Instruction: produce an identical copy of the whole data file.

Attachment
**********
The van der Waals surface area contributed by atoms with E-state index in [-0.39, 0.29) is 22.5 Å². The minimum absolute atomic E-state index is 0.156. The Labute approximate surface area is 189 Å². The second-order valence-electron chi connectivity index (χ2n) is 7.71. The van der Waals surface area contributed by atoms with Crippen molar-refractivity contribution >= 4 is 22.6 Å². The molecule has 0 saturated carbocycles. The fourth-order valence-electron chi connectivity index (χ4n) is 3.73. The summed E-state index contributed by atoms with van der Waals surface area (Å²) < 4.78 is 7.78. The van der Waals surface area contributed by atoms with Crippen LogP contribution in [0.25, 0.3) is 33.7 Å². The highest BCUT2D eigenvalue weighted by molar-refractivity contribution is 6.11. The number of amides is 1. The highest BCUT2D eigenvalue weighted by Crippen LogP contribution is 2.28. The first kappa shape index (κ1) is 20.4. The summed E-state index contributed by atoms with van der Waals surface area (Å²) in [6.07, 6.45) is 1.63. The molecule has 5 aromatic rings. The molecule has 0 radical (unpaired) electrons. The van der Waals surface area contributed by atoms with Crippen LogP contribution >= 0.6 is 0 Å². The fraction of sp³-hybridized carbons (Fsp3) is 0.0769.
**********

The van der Waals surface area contributed by atoms with E-state index in [-0.39, 0.29) is 22.5 Å². The minimum absolute atomic E-state index is 0.156. The Labute approximate surface area is 189 Å². The second-order valence-electron chi connectivity index (χ2n) is 7.71. The van der Waals surface area contributed by atoms with Crippen molar-refractivity contribution >= 4 is 22.6 Å². The molecule has 0 saturated carbocycles. The fourth-order valence-electron chi connectivity index (χ4n) is 3.73. The summed E-state index contributed by atoms with van der Waals surface area (Å²) < 4.78 is 7.78. The van der Waals surface area contributed by atoms with Crippen LogP contribution in [0.25, 0.3) is 33.7 Å². The highest BCUT2D eigenvalue weighted by molar-refractivity contribution is 6.11. The number of amides is 1. The highest BCUT2D eigenvalue weighted by Crippen LogP contribution is 2.28. The first kappa shape index (κ1) is 20.4. The summed E-state index contributed by atoms with van der Waals surface area (Å²) in [6.07, 6.45) is 1.63. The molecule has 5 aromatic rings. The molecule has 0 radical (unpaired) electrons. The van der Waals surface area contributed by atoms with Crippen LogP contribution >= 0.6 is 0 Å². The fraction of sp³-hybridized carbons (Fsp3) is 0.0769.